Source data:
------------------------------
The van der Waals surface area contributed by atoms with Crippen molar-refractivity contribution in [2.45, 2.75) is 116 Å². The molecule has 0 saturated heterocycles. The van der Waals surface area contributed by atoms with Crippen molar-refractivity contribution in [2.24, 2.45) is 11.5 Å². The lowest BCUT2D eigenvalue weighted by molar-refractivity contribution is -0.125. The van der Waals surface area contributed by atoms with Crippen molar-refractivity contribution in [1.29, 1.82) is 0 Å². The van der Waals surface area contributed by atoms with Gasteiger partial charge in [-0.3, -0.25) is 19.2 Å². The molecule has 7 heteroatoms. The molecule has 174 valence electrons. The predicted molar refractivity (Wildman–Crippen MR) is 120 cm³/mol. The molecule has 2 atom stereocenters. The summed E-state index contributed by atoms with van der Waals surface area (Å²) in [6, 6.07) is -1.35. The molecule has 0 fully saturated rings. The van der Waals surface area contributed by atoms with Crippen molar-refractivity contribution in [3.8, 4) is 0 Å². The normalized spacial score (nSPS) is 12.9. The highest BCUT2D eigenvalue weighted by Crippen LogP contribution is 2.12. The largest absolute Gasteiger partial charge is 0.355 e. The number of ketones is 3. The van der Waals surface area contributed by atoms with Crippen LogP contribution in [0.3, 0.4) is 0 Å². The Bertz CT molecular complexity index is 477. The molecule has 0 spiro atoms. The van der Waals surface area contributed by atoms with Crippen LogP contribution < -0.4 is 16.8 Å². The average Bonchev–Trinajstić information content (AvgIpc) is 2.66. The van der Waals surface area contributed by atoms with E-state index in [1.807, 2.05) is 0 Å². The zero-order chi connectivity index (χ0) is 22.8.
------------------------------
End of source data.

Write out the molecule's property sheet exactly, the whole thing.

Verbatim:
The van der Waals surface area contributed by atoms with Crippen molar-refractivity contribution in [2.45, 2.75) is 116 Å². The molecule has 0 saturated heterocycles. The van der Waals surface area contributed by atoms with Crippen molar-refractivity contribution in [2.24, 2.45) is 11.5 Å². The lowest BCUT2D eigenvalue weighted by molar-refractivity contribution is -0.125. The van der Waals surface area contributed by atoms with Crippen molar-refractivity contribution in [1.29, 1.82) is 0 Å². The van der Waals surface area contributed by atoms with Gasteiger partial charge in [-0.3, -0.25) is 19.2 Å². The molecule has 7 heteroatoms. The molecule has 174 valence electrons. The predicted molar refractivity (Wildman–Crippen MR) is 120 cm³/mol. The molecule has 2 atom stereocenters. The summed E-state index contributed by atoms with van der Waals surface area (Å²) in [6, 6.07) is -1.35. The molecule has 0 fully saturated rings. The van der Waals surface area contributed by atoms with Crippen molar-refractivity contribution in [3.8, 4) is 0 Å². The normalized spacial score (nSPS) is 12.9. The highest BCUT2D eigenvalue weighted by Crippen LogP contribution is 2.12. The largest absolute Gasteiger partial charge is 0.355 e. The number of ketones is 3. The van der Waals surface area contributed by atoms with Crippen LogP contribution in [0.3, 0.4) is 0 Å². The Bertz CT molecular complexity index is 477. The molecule has 0 spiro atoms. The van der Waals surface area contributed by atoms with Crippen LogP contribution < -0.4 is 16.8 Å². The average Bonchev–Trinajstić information content (AvgIpc) is 2.66. The van der Waals surface area contributed by atoms with E-state index in [1.807, 2.05) is 0 Å². The zero-order chi connectivity index (χ0) is 22.8.